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Neil Young – After the Gold Rush (1970)

May 10, 2012

[Album 48/1001]

I would very much like to enjoy Neil Young.

He means a lot to many people whose musical tastes I greatly respect, including family, friends, and Pearl Jam.  With at least 9 appearances (as a solo artist, with Crazy Horse, with Buffalo Springfield and with Crosby, Stills & Nash), he represents the bulk of the Canadian content on the 1001 list.

Yet I struggle to get past the voice.

Musically, After the Gold Rush is inoffensive, mostly pleasant piano and acoustic guitar work with the odd electric number.

Though Neil probably didn’t make many new friends south of the Mason-Dixon line with Southern Man, he did inspire the lyric in Lynyrd Skynyrd’s Sweet Home Alabama, “Well I hope Neil Young will remember, a southern man don’t need him around anyhow.”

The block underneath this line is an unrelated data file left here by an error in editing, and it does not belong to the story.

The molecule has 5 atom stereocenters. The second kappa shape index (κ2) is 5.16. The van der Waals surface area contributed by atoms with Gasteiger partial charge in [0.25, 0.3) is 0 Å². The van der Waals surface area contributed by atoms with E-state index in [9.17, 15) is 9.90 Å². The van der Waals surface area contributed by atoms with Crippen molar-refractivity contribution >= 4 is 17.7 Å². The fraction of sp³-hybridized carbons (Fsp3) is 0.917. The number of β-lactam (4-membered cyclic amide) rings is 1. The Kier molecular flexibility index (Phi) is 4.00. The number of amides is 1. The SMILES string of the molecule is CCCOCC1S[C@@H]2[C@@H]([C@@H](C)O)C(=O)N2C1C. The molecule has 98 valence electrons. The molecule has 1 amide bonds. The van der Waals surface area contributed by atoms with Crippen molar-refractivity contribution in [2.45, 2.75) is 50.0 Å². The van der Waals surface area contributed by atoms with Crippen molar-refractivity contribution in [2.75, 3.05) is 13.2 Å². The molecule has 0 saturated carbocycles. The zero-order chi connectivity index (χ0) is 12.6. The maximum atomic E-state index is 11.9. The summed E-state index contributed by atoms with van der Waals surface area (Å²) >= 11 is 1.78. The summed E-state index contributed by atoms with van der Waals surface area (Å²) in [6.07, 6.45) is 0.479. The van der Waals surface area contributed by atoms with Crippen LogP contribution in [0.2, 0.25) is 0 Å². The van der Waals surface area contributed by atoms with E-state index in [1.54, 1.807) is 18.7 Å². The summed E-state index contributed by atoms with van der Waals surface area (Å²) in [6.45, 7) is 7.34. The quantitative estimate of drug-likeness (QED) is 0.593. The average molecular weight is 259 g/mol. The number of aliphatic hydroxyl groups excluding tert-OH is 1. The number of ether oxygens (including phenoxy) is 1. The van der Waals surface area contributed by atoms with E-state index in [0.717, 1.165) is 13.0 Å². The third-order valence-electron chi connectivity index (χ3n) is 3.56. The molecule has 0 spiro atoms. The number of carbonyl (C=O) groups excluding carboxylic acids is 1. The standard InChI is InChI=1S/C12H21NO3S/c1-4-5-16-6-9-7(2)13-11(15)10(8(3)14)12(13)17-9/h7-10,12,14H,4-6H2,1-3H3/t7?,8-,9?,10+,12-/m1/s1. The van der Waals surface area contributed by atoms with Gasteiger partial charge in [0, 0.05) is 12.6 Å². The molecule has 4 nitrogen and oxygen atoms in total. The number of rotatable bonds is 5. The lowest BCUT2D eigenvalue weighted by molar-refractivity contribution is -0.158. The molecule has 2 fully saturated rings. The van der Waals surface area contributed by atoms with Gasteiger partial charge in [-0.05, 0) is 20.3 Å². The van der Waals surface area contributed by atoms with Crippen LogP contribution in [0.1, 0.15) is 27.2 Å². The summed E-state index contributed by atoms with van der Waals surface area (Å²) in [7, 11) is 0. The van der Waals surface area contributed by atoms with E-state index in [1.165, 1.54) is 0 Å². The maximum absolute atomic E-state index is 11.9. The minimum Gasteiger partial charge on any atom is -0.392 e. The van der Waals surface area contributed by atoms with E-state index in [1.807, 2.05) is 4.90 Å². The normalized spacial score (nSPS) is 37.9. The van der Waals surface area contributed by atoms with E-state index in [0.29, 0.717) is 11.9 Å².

This record is often acknowledged as his peak, so for Young fans, it’s a must hear. 

He certainly has no shortage of devotees, including the members of Pearl Jam, who frequently cover his tunes in concerts.  To the delight of a 2009 Toronto crowd, when the opening act didn’t show up, lead singer Eddie Vedder opened the show with solo acoustic versions of The Needle and The Damage Done and Sugar Mountain

I’ll concede, After the Gold Rush is well written; I’m just curious as to how it would sound with Eddie Vedder on vocals.

From → 1970s

4 Comments
  1. peatmoss permalink

    Don’t let that nasally voice distract you. It works, not so much on its own, but with the music. I can’t imagine a different voice singing those songs. this album and Harvest are probably his best.

    • Part of what I’ve enjoyed about this project is how over the years I’ve started to change my tune about some artists – the son of hockey author Scott Young would probably be exhibit A!
      By the time I got to Harvest, I started to really appreciate the authenticity of his voice – it’s frail, he misses notes, but like you said, it belongs with his songs.
      Thanks for reading!

Trackbacks & Pingbacks

  1. Sisters of Mercy – Floodland (1987) | 1001albumsin10years
  2. Neil Young – Harvest (1972) | 1001albumsin10years

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